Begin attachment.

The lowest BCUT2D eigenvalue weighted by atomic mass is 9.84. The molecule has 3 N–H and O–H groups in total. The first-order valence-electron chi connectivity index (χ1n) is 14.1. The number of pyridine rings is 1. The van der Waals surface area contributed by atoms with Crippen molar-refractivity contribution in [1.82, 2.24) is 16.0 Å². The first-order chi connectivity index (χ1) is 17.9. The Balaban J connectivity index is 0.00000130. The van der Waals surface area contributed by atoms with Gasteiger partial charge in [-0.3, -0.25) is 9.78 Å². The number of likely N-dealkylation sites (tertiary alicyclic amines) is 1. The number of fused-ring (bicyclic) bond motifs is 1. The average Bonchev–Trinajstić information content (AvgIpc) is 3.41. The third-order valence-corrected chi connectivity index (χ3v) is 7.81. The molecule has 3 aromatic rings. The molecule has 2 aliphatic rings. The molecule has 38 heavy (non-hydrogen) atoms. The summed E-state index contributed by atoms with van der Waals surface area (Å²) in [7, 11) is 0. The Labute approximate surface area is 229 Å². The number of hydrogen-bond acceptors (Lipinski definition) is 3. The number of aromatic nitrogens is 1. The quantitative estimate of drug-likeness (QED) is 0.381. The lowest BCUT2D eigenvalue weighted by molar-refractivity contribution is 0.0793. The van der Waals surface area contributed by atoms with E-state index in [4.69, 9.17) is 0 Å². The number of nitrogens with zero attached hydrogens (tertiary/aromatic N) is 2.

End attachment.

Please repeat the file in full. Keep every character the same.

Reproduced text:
The lowest BCUT2D eigenvalue weighted by atomic mass is 9.84. The molecule has 3 N–H and O–H groups in total. The first-order valence-electron chi connectivity index (χ1n) is 14.1. The number of pyridine rings is 1. The van der Waals surface area contributed by atoms with Crippen molar-refractivity contribution in [1.82, 2.24) is 16.0 Å². The first-order chi connectivity index (χ1) is 17.9. The Balaban J connectivity index is 0.00000130. The van der Waals surface area contributed by atoms with Gasteiger partial charge in [-0.3, -0.25) is 9.78 Å². The number of likely N-dealkylation sites (tertiary alicyclic amines) is 1. The number of fused-ring (bicyclic) bond motifs is 1. The average Bonchev–Trinajstić information content (AvgIpc) is 3.41. The third-order valence-corrected chi connectivity index (χ3v) is 7.81. The molecule has 3 aromatic rings. The molecule has 2 aliphatic rings. The molecule has 38 heavy (non-hydrogen) atoms. The summed E-state index contributed by atoms with van der Waals surface area (Å²) in [7, 11) is 0. The Labute approximate surface area is 229 Å². The number of hydrogen-bond acceptors (Lipinski definition) is 3. The number of aromatic nitrogens is 1. The quantitative estimate of drug-likeness (QED) is 0.381. The lowest BCUT2D eigenvalue weighted by molar-refractivity contribution is 0.0793. The van der Waals surface area contributed by atoms with E-state index in [4.69, 9.17) is 0 Å². The number of nitrogens with zero attached hydrogens (tertiary/aromatic N) is 2.